Dozens of rogue employers in the Midlands failing to pay the national minimum wage have been fined up to £5,000 – with workers receiving an average £300 in back pay.
More than 26,000 workers denied the statutory wage have received a £4 million windfall following action by HM Revenue and Customs.
In 2012/13, HMRC investigated 1,693 complaints against employers for allegedly breaching minimum wage rules.
In the Midlands, total arrears of £270,294 have been paid back, while 74 employers in the region were issued with penalties following action from offices in Birmingham and Leicester.
The national crackdown resulted in 708 employers receiving automatic penalty charges of up to £5,000 and 26,519 employees receiving an average of £300 in back pay, topping up wages that had previously been paid below the legal minimum rate.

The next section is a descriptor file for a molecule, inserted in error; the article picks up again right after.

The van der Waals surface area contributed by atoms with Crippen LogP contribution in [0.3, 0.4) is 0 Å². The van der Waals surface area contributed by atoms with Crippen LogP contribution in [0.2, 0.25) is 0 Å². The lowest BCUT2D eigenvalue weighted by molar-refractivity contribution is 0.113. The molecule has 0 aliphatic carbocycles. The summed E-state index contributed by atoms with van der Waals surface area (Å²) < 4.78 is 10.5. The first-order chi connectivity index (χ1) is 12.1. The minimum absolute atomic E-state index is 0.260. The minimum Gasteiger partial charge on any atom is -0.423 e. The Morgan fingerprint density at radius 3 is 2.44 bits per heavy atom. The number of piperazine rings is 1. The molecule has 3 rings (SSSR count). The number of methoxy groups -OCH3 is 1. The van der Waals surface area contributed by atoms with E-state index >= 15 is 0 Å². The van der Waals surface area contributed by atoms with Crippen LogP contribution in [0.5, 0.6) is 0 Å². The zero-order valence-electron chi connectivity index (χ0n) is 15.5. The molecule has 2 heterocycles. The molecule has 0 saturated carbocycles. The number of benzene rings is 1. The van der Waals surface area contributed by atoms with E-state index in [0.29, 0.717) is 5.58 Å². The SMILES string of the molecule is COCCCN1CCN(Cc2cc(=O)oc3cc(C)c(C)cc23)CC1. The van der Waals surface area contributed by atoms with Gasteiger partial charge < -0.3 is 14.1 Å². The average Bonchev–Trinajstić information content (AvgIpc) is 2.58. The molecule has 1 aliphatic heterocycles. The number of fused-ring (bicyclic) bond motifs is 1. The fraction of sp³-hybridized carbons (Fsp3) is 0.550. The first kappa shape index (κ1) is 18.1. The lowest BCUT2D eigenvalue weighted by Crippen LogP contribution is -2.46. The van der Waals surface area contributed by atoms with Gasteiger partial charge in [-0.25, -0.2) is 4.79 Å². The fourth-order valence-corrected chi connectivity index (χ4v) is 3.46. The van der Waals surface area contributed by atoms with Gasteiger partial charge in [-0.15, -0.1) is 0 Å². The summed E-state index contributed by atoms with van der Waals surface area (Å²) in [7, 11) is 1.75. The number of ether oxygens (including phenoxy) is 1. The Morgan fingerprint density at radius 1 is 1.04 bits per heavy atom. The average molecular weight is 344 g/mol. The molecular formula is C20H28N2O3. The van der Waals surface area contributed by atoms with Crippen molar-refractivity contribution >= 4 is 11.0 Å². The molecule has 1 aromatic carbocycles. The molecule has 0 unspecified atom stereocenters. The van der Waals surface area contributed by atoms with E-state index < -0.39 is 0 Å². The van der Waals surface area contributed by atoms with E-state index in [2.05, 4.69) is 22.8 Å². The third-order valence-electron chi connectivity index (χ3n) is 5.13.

Employment Minister Jo Swinson said: “Paying less than the minimum wage is totally unacceptable. Whenever we find examples of businesses breaking the law we will crack down.
“Supporting fairness in the workplace is one of our key priorities and the national minimum wage is one way of making sure this happens. It supports as many workers as possible without damaging their employment prospects, which is why effectively enforcing the minimum wage is critically important in making sure it stays a success.
“The figures from last year show that HMRC can really help individuals who have been underpaid to claim back the money they are owed.”
Cases where HMRC have taken action against employers in the past year include a Midlands telecommunications company which repaid five workers over £1,800 and a nursery in the region ordered to repay over £1,900 to two workers incorrectly paid as trainees.
The minimum wage is £6.19 an hour for workers aged 21 and over.